The European Bank for Reconstruction and Development (EBRD) published its annual report today. A decade after the fall of the Berlin Wall, it assesses the economic progress of East and Central European countries, the Baltic states and CIS nations.
London, 8 November 1999 (RFE/RL) -- The London-based EBRD says average growth in central and eastern Europe and the Baltic states should increase to over three percent in the year 2000 -- almost double the predicted growth rate of 1.6 percent this year.
The nations of Central and Eastern Europe and the Baltic states lead the tables in 1999 with predicted output growth strongest in Hungary (3.7 percent), Poland (3.3 percent), Slovenia (2.9 percent) and Lithuania (2.1 percent).
The EBRD report says that the picture is less satisfactory in southeastern Europe which was badly hit by the Kosovo conflict which put a heavy refugee burden on neighboring countries and severely disrupted trade.
The negative effect of the Kosovo crisis is reflected in modest or negative growth forecasts for much of southeastern Europe.
The EBRD report says that Romania is expected to record negative growth of minus 4.3 percent in 1999, and Bulgaria growth of just 0.4 percent.
Surprisingly, Albania's economy performed strongly in 1999 with predicted growth of more than five percent despite having hosted the largest number of Kosovo refugees. Still, the EBRD says its rapid rate of growth must be seen in the context of a low starting base.
As in previous annual Transition Reports, the short-term forecasts of growth for both the current and following year represent an average of forecasts by 11 leading institutions. They include the EU, OECD, IMF, and UN bodies.
Recent figures suggest that the recession in the Czech Republic may be coming to an end; that the decline in output in Romania was less than expected; while Hungary and Poland have slowed down.
But inflation across Central and Eastern Europe has halted its decline partly as a result of the increasing prices of energy imports.
The picture is mixed for the CIS countries which have been slower to adopt reforms since the 1991 collapse of the Soviet Union.
Five CIS countries -- Belarus, Kazakhstan, Moldova, Russia and Ukraine -- are expected to record negative growth this year. But all CIS countries -- except Belarus and Ukraine -- should have positive growth in 2000. The report predicts the average CIS growth rate rising from minus 0.1 percent in 1999 to 1.1 percent next year.
Some of the strongest performing CIS countries are the three Caucasus countries -- Armenia, Azerbaijan and Georgia -- which are all predicted to see real growth both this year and next. The Central Asian nations are also expected to do better next year.
The report says developments in much of the region continue to be influenced by the economic crisis in Russia. In the first half of 1999, growth rates slowed considerably in countries with strong trade links with Russia, including the Baltic states and Azerbaijan.
The report says that Ukraine, Kazakhstan and Moldova -- the three economies in the CIS in addition to Russia where output fell last year -- were mired in recession, a situation exacerbated by the Russian crisis.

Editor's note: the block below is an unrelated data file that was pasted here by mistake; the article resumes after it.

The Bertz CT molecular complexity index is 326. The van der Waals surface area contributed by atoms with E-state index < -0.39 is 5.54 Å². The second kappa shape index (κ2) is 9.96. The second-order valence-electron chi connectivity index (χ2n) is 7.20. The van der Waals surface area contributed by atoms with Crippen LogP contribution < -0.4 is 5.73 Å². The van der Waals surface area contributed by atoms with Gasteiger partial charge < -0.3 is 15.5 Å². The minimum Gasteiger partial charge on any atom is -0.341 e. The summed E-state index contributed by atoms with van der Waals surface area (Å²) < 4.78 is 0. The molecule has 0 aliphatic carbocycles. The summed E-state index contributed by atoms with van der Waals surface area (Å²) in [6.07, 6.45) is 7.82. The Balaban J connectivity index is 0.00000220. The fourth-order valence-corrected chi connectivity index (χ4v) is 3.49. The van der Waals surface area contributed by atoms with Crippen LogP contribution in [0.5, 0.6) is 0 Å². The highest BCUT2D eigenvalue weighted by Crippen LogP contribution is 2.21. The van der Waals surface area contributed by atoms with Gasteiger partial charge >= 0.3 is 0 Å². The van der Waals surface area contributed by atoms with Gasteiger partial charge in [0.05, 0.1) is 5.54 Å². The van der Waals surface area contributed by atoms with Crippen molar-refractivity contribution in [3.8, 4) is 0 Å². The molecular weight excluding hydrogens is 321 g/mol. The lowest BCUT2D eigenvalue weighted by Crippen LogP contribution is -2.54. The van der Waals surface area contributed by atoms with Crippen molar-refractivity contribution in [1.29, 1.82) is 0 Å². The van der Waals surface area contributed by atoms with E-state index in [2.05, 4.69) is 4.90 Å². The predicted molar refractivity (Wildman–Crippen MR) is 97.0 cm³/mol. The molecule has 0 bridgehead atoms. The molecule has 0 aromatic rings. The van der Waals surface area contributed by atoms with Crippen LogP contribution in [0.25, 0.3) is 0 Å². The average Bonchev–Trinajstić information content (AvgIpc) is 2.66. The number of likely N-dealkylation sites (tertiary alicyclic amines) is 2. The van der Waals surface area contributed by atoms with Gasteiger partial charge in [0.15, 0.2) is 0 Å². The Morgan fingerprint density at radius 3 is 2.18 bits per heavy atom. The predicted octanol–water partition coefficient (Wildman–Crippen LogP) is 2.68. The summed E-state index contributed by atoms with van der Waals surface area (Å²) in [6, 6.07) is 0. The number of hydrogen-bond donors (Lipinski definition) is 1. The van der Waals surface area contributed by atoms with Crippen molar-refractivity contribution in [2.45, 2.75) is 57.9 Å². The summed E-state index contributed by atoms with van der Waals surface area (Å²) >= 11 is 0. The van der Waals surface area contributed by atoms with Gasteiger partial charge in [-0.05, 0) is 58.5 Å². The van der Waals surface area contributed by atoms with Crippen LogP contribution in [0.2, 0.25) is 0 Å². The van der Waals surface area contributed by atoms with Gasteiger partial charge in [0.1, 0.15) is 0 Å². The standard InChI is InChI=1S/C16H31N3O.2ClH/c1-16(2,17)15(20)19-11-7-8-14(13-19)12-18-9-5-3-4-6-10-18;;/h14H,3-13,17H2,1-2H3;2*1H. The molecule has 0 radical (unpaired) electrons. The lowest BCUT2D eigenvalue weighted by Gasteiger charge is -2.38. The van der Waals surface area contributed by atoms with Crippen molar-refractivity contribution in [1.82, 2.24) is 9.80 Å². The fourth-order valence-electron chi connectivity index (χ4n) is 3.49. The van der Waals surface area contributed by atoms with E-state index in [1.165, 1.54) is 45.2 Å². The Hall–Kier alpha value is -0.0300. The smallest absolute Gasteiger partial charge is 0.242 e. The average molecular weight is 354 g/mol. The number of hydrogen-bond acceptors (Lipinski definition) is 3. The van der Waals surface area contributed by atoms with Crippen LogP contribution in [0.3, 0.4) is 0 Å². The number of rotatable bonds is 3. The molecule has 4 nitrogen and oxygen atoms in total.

But the report says that recent developments in Russia point towards recovery, although its sustainability remains in question in the absence of any renewed commitment to reform. Still, the rouble exchange rate has returned to relative stability and inflation is coming down rapidly. Similar trends started to emerge in other CIS countries.
Looking ahead to 2000, the report says that prospects for most CIS countries, are "generally quite favorable." The report says the recessions should be overcome in Kazakhstan and Moldova. Most forecasters expect the decline in output in Ukraine to stop finally in 2000.
What are the prospects for the medium-term? The report says the transition economies across the region are well-placed for rapid growth because of the high skill level of workers and new technology.
The report says these factors point to long-term average annual growth rates in the range of 4 to 7 percent for most countries.
But the report says that all the elements of a sound investment climate -- including peace, order, stability, and market-oriented government -- must be in place. Moreover, it will be necessary to create institutions that create incentives for high investment and productivity growth.
The report says that two factors -- EU accession and Balkans reconstruction -- will be crucial to the region in the next decade.
Five transition countries -- the Czech Republic, Estonia, Hungary, Poland and Slovenia -- have already entered formal negotiations for EU membership. The report says this may come as early as 2003, but is more likely to take place toward the middle of the next decade.
The report says that for some of the countries in southeastern Europe, EU membership remains a distant prospect, but they can expect new opportunities to arise -- including closer ties with the west -- from the post-Kosovo reconstruction and stability pacts.
As for the CIS countries, the report says that their main challenge is to break out of the cycle of political instability and poor governance that has delayed recovery until now. Still, the report says that for most CIS countries, "positive growth throughout the next decade should be feasible."